I love my classic Kindle; its convenience and simplicity make it the perfect entry-level e-reader. But let’s face it — the Kindle has limitations. With my busy lifestyle, I need a device that does more than simply facilitate the reading of books. That’s why I was so excited to hear about the new Kindle Spark.
The Spark is the newest member of the Kindle Fire product line; like the Fire, it features a color touchscreen that provides access to books, magazines, movies, videos, games, and other apps. But the Spark has one feature that sets it apart from all other e-readers: summaries on demand. Traditional e-readers download books for you to read; the Kindle Spark downloads books, reads them, and describes them to you. The Spark can summarize any content instantly, using proprietary on-the-fly summarization technology designed by SparkNotes in partnership with Amazon.com (leaked internal documents show that Amazon chose SparkNotes over CliffsNotes because “Kindle Spark is a much better name than Kindle Cliff“). Here are some common scenarios in which the Kindle Spark really shines:
- You enjoy the first hundred or so pages of Atlas Shrugged, but as you read further, you find the characters increasingly difficult to relate to and the speechifying somewhat tedious. Just hit the “Summarize” button to see how the story turns out.
- You decide to watch The Seven Samurai because you’ve heard it’s a cinematic masterpiece — but after 10-15 minutes of white subtitles against an almost-white background, you decide you just can’t take three more hours of this. Hit “Summarize”, and the Kindle Spark will instantly convert the film into a movie trailer of whatever duration you want (90 seconds if you don’t specify a length).
- You want to keep up with your friends, but you just don’t have the time. Bring up the Facebook app, hit “summarize”, and the Kindle Spark will produce a report similar to this one:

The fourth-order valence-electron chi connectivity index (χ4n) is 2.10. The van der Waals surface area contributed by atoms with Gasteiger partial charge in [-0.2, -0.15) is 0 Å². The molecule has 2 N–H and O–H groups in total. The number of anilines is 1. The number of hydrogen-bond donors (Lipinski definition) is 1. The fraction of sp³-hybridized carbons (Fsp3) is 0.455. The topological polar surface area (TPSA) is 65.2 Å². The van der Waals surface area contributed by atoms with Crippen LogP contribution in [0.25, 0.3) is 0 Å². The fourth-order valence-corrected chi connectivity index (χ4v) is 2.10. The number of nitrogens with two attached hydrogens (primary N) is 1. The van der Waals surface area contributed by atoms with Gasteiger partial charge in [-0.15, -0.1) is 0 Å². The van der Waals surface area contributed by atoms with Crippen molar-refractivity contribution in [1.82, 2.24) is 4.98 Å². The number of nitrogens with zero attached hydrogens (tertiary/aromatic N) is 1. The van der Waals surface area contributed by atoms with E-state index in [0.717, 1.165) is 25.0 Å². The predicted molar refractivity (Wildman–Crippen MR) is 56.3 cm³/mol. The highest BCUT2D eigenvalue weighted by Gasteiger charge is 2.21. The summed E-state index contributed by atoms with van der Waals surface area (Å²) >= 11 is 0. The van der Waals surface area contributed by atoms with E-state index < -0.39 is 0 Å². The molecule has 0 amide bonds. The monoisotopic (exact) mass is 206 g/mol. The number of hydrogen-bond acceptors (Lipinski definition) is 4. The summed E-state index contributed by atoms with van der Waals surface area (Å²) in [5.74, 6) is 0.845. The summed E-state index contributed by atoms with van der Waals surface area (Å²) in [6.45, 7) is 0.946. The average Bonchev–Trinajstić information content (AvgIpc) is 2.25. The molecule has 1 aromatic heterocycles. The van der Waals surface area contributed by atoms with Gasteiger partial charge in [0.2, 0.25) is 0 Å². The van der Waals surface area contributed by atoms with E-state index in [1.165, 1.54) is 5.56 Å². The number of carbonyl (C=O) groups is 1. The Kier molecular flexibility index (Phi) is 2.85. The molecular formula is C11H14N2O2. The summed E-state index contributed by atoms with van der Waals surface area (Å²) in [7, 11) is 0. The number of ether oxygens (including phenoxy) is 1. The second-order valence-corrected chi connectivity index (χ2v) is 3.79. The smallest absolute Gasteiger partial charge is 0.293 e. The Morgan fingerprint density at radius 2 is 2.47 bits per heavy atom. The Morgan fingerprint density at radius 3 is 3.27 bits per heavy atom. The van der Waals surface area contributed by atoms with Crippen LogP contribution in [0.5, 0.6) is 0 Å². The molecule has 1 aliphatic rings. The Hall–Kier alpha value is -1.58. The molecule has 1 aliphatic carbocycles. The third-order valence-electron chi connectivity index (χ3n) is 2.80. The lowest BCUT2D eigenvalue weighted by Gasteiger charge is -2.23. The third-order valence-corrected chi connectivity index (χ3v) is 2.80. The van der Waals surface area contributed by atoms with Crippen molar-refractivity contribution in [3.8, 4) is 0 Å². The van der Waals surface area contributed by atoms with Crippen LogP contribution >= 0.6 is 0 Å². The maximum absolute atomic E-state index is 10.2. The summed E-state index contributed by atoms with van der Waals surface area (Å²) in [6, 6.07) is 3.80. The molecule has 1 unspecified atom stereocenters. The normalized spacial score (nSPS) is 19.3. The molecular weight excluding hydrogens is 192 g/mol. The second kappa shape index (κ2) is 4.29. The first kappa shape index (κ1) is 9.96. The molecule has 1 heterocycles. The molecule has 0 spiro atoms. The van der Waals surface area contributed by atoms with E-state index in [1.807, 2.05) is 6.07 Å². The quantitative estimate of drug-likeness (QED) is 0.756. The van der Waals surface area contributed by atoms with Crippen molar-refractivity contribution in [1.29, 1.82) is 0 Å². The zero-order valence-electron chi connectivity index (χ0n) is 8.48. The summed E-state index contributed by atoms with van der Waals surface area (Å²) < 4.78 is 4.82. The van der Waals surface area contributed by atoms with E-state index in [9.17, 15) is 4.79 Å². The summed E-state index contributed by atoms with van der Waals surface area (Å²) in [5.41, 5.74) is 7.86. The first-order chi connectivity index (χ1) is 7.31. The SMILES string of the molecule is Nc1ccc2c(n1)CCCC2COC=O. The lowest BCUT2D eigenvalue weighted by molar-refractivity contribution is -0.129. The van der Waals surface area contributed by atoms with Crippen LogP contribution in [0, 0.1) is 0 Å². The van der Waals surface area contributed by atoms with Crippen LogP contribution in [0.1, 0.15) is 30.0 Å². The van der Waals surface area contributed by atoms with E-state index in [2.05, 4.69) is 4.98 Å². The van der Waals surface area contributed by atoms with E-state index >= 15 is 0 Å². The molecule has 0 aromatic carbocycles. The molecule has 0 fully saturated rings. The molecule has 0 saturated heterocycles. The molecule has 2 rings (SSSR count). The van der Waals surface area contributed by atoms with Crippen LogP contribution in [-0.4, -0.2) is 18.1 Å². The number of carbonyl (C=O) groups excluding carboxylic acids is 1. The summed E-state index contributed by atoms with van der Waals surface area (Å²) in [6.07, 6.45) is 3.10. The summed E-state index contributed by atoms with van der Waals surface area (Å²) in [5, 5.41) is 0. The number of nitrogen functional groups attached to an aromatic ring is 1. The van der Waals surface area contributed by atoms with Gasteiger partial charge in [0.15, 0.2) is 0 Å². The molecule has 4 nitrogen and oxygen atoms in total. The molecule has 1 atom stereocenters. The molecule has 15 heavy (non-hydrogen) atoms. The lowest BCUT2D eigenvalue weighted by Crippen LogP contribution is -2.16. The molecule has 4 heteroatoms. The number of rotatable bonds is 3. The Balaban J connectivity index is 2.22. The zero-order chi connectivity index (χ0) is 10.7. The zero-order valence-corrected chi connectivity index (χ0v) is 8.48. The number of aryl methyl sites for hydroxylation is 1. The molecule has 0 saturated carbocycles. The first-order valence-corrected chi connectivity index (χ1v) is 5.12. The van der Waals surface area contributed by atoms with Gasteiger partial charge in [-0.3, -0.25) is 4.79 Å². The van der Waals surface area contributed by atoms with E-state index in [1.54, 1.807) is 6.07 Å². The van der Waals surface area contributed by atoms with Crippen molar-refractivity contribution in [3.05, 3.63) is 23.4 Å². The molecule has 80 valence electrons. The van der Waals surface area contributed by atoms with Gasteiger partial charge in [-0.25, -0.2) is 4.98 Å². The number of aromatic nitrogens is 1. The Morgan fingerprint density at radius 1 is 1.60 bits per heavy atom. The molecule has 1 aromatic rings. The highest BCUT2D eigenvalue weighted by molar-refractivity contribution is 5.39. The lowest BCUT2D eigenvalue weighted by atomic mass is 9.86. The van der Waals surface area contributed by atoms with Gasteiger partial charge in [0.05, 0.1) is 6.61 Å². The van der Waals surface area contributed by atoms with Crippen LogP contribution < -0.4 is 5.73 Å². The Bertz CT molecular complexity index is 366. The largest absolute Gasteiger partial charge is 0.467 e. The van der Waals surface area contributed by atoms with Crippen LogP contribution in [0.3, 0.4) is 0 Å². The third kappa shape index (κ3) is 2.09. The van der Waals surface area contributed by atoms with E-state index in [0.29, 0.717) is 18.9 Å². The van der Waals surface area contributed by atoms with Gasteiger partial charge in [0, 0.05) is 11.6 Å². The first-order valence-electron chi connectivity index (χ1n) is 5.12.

Photos Stories Links Children 3 5 0 Pets (including Internet cats) 8 1 6 Vacation 15 3 0 Politics (including political comics) 0 1 4 Comics (non-political) 0 0 6 Non-sequiturs that may or may not be song lyrics 0 9 0 Food 3 3 0
- You don’t want your friends to know that you get all your news from the tabloid headlines you read while waiting in line at the supermarket. Subscribe to as many newspapers and magazines as you want, then hit “Summarize” to receive a highly-condensed version of each periodical as it’s published. A planned software upgrade will include the option to post 1-3 summaries of randomly selected articles to your blog, Facebook, or Twitter account each day. Each summary will include a reference to the original periodical (“Just saw this on The Economist today”) and a link to the original article.
At $219, the Kindle Spark isn’t exactly a stocking stuffer, but it does make a great gift for someone who loves to read but never seems to find the time to actually read anything.
Need more last-minute gift ideas? For the cat-lover on your list, consider the CatSofa or the Squeaker 3000 Robotic Toy Mouse.
17 thoughts on “No Time to Read? Try the New Kindle Spark”
Atlas isn’t the only one who shrugged….
I’d have thought there would be higher numbers for “Internet Cats” on the facebook summary.
Are you sure that thing is working right?
I sometimes go an entire day without seeing an Internet cat in my Facebook stream. Maybe Facebook is broken.
So I can use the Kindle Spark summary to say that I’ve read more books than I actually have and appear smarter? I want one.
Fun fact: the first sentence of your comment is exactly what you’d see if you read this blog post on the Kindle Spark.
It’s a cheat sheet! Wow – who would have thought?
Well, you blew it. You shouldn’t have posted this, you should have patented this idea.
Imagine the possibilities! Text books!! You’d have made millions, bought a mansion and had an LOL cat in every room.
Now you’ll just be stuck with us 99%’ers.
That’s okay — I still have another product idea I can patent. It’s a voice-activated purse — you say things like “car keys” or “four dollars and eighty three cents”, and it dispenses the item you asked for. Don’t tell anyone.
Brilliant! My lips are sealed!
But will it make me a sandwich?
You’re thinking of the Kindle Panini
The “summarize” feature reminds me of those short videos with the fast-talking lady who explains the entire plot of “Lost” at the beginning of each season.
I have an original CatChair and didn’t even know it. I should probably take it to the folks at “Antiques Roadshow” and get it appraised.
I like to think the “summarize” feature would produce something like this Lost summary
I need one of these to not only summarize my life, but to go on all those social network sites and blogs and things and leave comments and likes and things like that so I don’t have to waste my time doing it personally. Not including your blog (INSERT TITLE HERE), which I absolutely adore.
That’s the most sincere compliment I’ve gotten all day.
Are you sure there just isn’t an upgrade pack that I can get for my first-gen, circa 2008, $359 Kindle Pyre?
How many books can you store on that thing? Three?